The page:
A Phenomenology of the “Like” button

While the flur­ry of activ­i­ty of a few months back seems to have mel­lowed, most Face­book users are prob­a­bly famil­iar with the tremen­dous out­cry — in the form of at least two dif­fer­ent groups, along with innu­mer­able com­ments along the way — for the insti­tu­ion if a “Dis­like” but­ton to match the “Like” but­ton cur­rent­ly avail­able below sta­tus updates, wall posts, pho­tos, and pret­ty much any­thing else that is vis­i­ble.

Admit­ted­ly, tak­en in iso­la­tion, it makes per­fect sense that there should be a flip side to that “Like” but­ton. We want to give some things a thumbs up, oth­ers a thumbs down. When some­one has a par­tic­ual­ry fun­ny bon mot, we want to log our approval; when they announce the birth of their new lit­ter of ham­sters, we want to quick­ly reg­is­ter that we share their joy. But when the news is bad, or when the poster’s wit is employed in com­plaint or out­cry, we are struck by the incon­gruity: can we “like” the post with­out seem­ing to “like” the neg­a­tive news or sit­u­a­tion? Alas, I think there is a fun­da­men­tal mis­ap­pre­hen­sion of what the “Like” but­ton actu­al­ly does on Face­book.

I know there are a lot of gran­u­lar set­tings on Face­book, so this expe­ri­ence may not be uni­ver­sal, but if you’re like me, you get a lot of email noti­fi­ca­tions, not only of com­ments on your own items, but also sub­se­quent com­ments on oth­er users’ posts upon which you have com­ment­ed. These noti­fi­ca­tions, of course, also show up more-or-less imme­di­ate­ly with­in Face­book itself, for those of us who are logged in and star­ing at the screen more-or-less con­stant­ly. (What? I’m lone­ly up here, okay? Sheesh…)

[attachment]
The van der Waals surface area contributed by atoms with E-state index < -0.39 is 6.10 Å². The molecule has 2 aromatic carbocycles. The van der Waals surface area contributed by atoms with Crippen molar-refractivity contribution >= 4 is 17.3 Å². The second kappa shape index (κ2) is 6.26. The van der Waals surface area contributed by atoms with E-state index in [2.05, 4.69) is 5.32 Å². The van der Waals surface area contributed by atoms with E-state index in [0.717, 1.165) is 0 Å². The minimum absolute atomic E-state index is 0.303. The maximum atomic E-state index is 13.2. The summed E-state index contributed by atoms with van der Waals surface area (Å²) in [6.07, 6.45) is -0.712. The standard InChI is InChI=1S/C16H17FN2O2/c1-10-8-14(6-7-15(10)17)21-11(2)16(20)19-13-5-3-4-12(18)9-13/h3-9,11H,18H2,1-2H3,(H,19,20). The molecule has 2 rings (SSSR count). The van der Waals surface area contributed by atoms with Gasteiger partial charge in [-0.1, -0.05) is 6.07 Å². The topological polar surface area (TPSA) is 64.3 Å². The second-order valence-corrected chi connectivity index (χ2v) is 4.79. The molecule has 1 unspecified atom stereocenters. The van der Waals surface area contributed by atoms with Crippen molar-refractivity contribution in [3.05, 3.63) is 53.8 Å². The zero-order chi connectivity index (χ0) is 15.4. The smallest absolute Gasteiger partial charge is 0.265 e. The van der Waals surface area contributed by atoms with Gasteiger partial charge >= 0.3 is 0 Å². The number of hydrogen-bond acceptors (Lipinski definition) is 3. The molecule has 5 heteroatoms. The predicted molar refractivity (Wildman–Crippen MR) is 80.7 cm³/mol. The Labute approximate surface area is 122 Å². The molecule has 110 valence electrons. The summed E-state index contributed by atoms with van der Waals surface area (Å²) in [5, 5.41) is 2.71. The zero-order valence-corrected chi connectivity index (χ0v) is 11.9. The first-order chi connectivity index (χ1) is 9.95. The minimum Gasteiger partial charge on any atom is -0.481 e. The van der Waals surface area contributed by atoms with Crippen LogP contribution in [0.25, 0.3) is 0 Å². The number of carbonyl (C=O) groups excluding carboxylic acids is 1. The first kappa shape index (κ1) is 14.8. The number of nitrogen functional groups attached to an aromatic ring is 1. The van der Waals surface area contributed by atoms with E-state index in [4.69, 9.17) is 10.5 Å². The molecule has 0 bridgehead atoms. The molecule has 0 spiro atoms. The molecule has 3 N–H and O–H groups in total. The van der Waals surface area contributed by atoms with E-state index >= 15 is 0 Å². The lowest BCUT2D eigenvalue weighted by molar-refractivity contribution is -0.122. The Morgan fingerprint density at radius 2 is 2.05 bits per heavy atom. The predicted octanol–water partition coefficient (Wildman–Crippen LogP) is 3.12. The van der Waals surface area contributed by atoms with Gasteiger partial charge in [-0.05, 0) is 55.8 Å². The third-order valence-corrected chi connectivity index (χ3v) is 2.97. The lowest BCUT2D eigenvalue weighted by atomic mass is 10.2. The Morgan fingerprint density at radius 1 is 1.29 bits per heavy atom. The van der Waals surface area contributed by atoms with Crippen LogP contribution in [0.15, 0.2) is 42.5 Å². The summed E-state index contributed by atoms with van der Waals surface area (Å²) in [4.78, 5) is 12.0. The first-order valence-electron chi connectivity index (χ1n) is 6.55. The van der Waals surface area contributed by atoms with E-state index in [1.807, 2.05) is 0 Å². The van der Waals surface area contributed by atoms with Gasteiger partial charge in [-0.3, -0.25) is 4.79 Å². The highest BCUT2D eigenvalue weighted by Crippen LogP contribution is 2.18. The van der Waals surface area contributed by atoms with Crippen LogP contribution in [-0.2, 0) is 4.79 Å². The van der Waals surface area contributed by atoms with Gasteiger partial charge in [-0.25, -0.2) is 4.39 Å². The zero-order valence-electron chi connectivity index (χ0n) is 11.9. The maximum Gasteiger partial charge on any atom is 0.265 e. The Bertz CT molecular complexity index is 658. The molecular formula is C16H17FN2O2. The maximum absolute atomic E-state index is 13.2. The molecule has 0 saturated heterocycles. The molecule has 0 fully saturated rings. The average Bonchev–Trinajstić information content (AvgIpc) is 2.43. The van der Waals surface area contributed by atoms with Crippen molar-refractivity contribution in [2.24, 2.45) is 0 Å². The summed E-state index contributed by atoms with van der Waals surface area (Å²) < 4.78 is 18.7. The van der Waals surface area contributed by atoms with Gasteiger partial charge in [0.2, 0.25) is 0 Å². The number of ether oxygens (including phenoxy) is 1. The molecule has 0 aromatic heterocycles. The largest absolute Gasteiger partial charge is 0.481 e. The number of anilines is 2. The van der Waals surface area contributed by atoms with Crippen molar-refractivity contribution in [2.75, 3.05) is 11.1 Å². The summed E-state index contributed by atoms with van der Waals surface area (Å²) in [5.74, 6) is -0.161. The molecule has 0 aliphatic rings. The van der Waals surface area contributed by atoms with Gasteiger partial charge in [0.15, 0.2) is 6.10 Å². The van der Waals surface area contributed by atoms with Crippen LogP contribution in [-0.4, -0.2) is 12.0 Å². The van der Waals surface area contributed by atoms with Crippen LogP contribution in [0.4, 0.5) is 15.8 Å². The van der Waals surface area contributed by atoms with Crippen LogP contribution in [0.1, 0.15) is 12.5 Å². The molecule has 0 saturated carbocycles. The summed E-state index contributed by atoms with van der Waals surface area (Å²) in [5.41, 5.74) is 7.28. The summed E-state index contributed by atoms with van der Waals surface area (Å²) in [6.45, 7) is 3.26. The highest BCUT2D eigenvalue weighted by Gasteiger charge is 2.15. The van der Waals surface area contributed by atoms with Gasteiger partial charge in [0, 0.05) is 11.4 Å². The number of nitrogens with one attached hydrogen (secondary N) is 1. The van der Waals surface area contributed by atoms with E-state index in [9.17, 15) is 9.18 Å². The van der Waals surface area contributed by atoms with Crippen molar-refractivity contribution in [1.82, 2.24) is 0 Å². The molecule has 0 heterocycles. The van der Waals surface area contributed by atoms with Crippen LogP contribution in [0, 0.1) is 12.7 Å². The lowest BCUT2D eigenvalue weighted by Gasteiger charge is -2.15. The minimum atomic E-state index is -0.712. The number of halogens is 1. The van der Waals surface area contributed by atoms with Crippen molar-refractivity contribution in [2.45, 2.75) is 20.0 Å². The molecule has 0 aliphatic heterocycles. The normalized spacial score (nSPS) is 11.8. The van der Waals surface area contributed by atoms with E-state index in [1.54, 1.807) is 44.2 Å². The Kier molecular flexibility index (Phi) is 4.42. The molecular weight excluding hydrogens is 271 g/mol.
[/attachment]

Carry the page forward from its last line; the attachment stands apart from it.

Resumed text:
But have you noticed that if you click on the “Like” but­ton for some­thing, you also get these fol­low-up noti­fi­ca­tions? That is what is real­ly does. A more pre­cise nam­ing would make it the “This is a con­ver­sa­tion I would like to con­tin­ue to feel a part of, and even though I don’t have any­thing sub­stan­tive to add to it at this time, I would like to be remind­ed of its ongo­ing devel­op­ment” but­ton. (You can see why they had to trim that down, can’t you?) See, it’s a place­hold­er; they might have actu­al­ly called it the “Fol­low” but­ton and avoid­ed all this hul­la­baloo, although I hon­est­ly think “Fol­low” is prob­a­bly a bit too for­mal sound­ing for this par­tic­u­lar instance. (Whether my ear­li­er use of “sub­stan­tive” is over the top in ref­er­ence to any aspect of the Face­book expe­ri­ence is a point that, how­ev­er worth debat­ing, falls out­side the scope of our present endeav­or.)

So, while not imme­di­ate­ly intu­itive, I believe the present sys­tem is both ade­quate­ly con­ceived and suf­fi­ceint­ly flex­i­ble to serve the needs for which it is intend­ed. Try not to think of the dichoto­my between “Like” and “Dis­like” here. Rather, the choice is between “Com­ment” (say some­thing now) and “Like” (fol­low along, and maybe say some­thing lat­er).

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